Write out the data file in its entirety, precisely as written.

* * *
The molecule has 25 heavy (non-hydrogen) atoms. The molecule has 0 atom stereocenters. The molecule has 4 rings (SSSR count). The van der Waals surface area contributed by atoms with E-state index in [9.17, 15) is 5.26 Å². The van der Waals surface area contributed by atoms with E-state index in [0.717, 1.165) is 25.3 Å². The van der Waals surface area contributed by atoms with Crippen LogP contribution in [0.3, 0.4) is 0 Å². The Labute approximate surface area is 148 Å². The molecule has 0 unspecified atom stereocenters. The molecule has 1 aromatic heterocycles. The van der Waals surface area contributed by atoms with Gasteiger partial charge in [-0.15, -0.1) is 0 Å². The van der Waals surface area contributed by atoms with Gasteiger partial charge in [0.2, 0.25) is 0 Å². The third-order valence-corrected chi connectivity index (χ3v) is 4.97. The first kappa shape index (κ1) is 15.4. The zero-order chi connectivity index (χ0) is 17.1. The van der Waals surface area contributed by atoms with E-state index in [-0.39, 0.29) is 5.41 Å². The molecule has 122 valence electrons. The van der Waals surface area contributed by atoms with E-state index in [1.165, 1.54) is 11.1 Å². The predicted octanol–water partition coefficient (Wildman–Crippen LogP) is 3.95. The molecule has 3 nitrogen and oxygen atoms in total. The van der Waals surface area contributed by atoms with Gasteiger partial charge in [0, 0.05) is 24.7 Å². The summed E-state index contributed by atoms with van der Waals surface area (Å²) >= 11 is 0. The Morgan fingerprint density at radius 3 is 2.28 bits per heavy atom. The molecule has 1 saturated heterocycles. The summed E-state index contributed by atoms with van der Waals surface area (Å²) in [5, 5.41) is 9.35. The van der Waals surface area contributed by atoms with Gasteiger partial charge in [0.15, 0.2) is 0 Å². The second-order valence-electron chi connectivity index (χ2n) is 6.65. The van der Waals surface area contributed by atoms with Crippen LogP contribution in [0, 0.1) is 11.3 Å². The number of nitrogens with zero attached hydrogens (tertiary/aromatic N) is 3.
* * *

The molecule has 25 heavy (non-hydrogen) atoms. The molecule has 0 atom stereocenters. The molecule has 4 rings (SSSR count). The van der Waals surface area contributed by atoms with E-state index in [9.17, 15) is 5.26 Å². The van der Waals surface area contributed by atoms with E-state index in [0.717, 1.165) is 25.3 Å². The van der Waals surface area contributed by atoms with Crippen LogP contribution in [0.3, 0.4) is 0 Å². The Labute approximate surface area is 148 Å². The molecule has 0 unspecified atom stereocenters. The molecule has 1 aromatic heterocycles. The van der Waals surface area contributed by atoms with Gasteiger partial charge in [-0.15, -0.1) is 0 Å². The van der Waals surface area contributed by atoms with Gasteiger partial charge in [0.2, 0.25) is 0 Å². The third-order valence-corrected chi connectivity index (χ3v) is 4.97. The first kappa shape index (κ1) is 15.4. The zero-order chi connectivity index (χ0) is 17.1. The van der Waals surface area contributed by atoms with E-state index in [-0.39, 0.29) is 5.41 Å². The molecule has 122 valence electrons. The van der Waals surface area contributed by atoms with E-state index in [1.165, 1.54) is 11.1 Å². The predicted octanol–water partition coefficient (Wildman–Crippen LogP) is 3.95. The molecule has 3 nitrogen and oxygen atoms in total. The van der Waals surface area contributed by atoms with Gasteiger partial charge in [0, 0.05) is 24.7 Å². The summed E-state index contributed by atoms with van der Waals surface area (Å²) >= 11 is 0. The Morgan fingerprint density at radius 3 is 2.28 bits per heavy atom. The molecule has 1 saturated heterocycles. The summed E-state index contributed by atoms with van der Waals surface area (Å²) in [5, 5.41) is 9.35. The van der Waals surface area contributed by atoms with Gasteiger partial charge in [0.15, 0.2) is 0 Å². The second-order valence-electron chi connectivity index (χ2n) is 6.65. The van der Waals surface area contributed by atoms with Crippen LogP contribution in [0, 0.1) is 11.3 Å². The number of nitrogens with zero attached hydrogens (tertiary/aromatic N) is 3.